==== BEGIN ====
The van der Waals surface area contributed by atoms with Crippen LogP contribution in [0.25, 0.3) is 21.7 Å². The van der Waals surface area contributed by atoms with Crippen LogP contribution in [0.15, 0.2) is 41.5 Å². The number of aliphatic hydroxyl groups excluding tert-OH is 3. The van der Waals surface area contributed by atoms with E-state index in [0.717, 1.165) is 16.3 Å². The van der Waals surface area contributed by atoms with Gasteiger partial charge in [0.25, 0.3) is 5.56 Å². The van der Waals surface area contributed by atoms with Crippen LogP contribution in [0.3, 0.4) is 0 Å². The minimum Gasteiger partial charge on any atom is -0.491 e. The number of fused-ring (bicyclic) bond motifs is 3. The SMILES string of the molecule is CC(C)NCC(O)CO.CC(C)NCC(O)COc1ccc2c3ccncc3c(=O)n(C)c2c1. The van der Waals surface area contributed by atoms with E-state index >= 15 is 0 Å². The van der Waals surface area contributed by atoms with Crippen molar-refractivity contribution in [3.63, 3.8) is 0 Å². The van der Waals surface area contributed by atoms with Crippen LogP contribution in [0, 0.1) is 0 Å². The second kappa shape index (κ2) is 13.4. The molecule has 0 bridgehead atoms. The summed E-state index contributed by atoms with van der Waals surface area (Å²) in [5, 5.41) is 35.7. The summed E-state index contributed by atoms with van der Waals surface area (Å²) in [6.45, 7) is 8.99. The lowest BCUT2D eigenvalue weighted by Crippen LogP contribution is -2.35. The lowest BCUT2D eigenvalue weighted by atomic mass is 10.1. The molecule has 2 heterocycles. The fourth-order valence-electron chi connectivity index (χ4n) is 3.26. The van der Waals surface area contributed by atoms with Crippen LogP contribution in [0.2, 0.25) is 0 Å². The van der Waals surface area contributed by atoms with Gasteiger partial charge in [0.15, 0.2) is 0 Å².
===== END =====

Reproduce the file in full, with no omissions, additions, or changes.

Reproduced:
The van der Waals surface area contributed by atoms with Crippen LogP contribution in [0.25, 0.3) is 21.7 Å². The van der Waals surface area contributed by atoms with Crippen LogP contribution in [0.15, 0.2) is 41.5 Å². The number of aliphatic hydroxyl groups excluding tert-OH is 3. The van der Waals surface area contributed by atoms with E-state index in [0.717, 1.165) is 16.3 Å². The van der Waals surface area contributed by atoms with Gasteiger partial charge in [0.25, 0.3) is 5.56 Å². The van der Waals surface area contributed by atoms with Crippen LogP contribution in [0.3, 0.4) is 0 Å². The minimum Gasteiger partial charge on any atom is -0.491 e. The number of fused-ring (bicyclic) bond motifs is 3. The SMILES string of the molecule is CC(C)NCC(O)CO.CC(C)NCC(O)COc1ccc2c3ccncc3c(=O)n(C)c2c1. The van der Waals surface area contributed by atoms with E-state index >= 15 is 0 Å². The van der Waals surface area contributed by atoms with Crippen molar-refractivity contribution in [3.63, 3.8) is 0 Å². The van der Waals surface area contributed by atoms with Crippen LogP contribution in [0, 0.1) is 0 Å². The second kappa shape index (κ2) is 13.4. The molecule has 0 bridgehead atoms. The summed E-state index contributed by atoms with van der Waals surface area (Å²) in [5, 5.41) is 35.7. The summed E-state index contributed by atoms with van der Waals surface area (Å²) in [6.45, 7) is 8.99. The lowest BCUT2D eigenvalue weighted by Crippen LogP contribution is -2.35. The lowest BCUT2D eigenvalue weighted by atomic mass is 10.1. The molecule has 2 heterocycles. The fourth-order valence-electron chi connectivity index (χ4n) is 3.26. The van der Waals surface area contributed by atoms with Crippen LogP contribution in [0.2, 0.25) is 0 Å². The van der Waals surface area contributed by atoms with Gasteiger partial charge in [0.15, 0.2) is 0 Å².